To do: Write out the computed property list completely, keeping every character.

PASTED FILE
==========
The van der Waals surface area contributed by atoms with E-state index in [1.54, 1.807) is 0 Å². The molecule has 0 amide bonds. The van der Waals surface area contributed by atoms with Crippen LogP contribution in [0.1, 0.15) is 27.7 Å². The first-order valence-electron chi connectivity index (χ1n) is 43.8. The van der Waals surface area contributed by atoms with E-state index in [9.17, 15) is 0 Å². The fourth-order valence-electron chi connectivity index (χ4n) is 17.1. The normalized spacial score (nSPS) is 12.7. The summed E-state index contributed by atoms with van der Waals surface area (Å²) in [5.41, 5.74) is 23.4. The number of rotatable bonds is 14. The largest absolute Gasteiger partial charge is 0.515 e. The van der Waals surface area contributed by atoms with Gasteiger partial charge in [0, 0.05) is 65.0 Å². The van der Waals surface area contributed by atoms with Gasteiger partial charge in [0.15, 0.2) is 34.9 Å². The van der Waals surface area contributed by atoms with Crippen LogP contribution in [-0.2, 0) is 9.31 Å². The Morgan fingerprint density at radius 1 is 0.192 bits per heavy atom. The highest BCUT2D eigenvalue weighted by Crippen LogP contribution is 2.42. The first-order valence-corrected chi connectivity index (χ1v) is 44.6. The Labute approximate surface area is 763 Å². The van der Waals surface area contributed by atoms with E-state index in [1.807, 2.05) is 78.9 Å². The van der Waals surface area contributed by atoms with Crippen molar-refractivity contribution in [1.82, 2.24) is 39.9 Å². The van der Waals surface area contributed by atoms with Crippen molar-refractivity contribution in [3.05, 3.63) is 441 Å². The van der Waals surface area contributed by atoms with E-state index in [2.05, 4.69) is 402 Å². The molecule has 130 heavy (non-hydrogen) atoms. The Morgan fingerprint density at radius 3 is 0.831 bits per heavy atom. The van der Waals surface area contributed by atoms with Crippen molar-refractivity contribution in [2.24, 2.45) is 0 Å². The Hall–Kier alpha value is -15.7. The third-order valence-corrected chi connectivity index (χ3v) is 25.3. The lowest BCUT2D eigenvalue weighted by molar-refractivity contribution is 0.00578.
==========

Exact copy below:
The van der Waals surface area contributed by atoms with E-state index in [1.54, 1.807) is 0 Å². The molecule has 0 amide bonds. The van der Waals surface area contributed by atoms with Crippen LogP contribution in [0.1, 0.15) is 27.7 Å². The first-order valence-electron chi connectivity index (χ1n) is 43.8. The van der Waals surface area contributed by atoms with E-state index in [9.17, 15) is 0 Å². The fourth-order valence-electron chi connectivity index (χ4n) is 17.1. The normalized spacial score (nSPS) is 12.7. The summed E-state index contributed by atoms with van der Waals surface area (Å²) in [5.41, 5.74) is 23.4. The number of rotatable bonds is 14. The largest absolute Gasteiger partial charge is 0.515 e. The van der Waals surface area contributed by atoms with Gasteiger partial charge in [0, 0.05) is 65.0 Å². The van der Waals surface area contributed by atoms with Gasteiger partial charge in [0.15, 0.2) is 34.9 Å². The van der Waals surface area contributed by atoms with Crippen LogP contribution in [-0.2, 0) is 9.31 Å². The Morgan fingerprint density at radius 1 is 0.192 bits per heavy atom. The highest BCUT2D eigenvalue weighted by Crippen LogP contribution is 2.42. The first-order valence-corrected chi connectivity index (χ1v) is 44.6. The Labute approximate surface area is 763 Å². The van der Waals surface area contributed by atoms with E-state index in [1.807, 2.05) is 78.9 Å². The van der Waals surface area contributed by atoms with Crippen molar-refractivity contribution in [1.82, 2.24) is 39.9 Å². The van der Waals surface area contributed by atoms with Crippen molar-refractivity contribution in [3.05, 3.63) is 441 Å². The van der Waals surface area contributed by atoms with E-state index in [2.05, 4.69) is 402 Å². The molecule has 130 heavy (non-hydrogen) atoms. The Morgan fingerprint density at radius 3 is 0.831 bits per heavy atom. The van der Waals surface area contributed by atoms with Crippen molar-refractivity contribution in [2.24, 2.45) is 0 Å². The Hall–Kier alpha value is -15.7. The third-order valence-corrected chi connectivity index (χ3v) is 25.3. The lowest BCUT2D eigenvalue weighted by molar-refractivity contribution is 0.00578.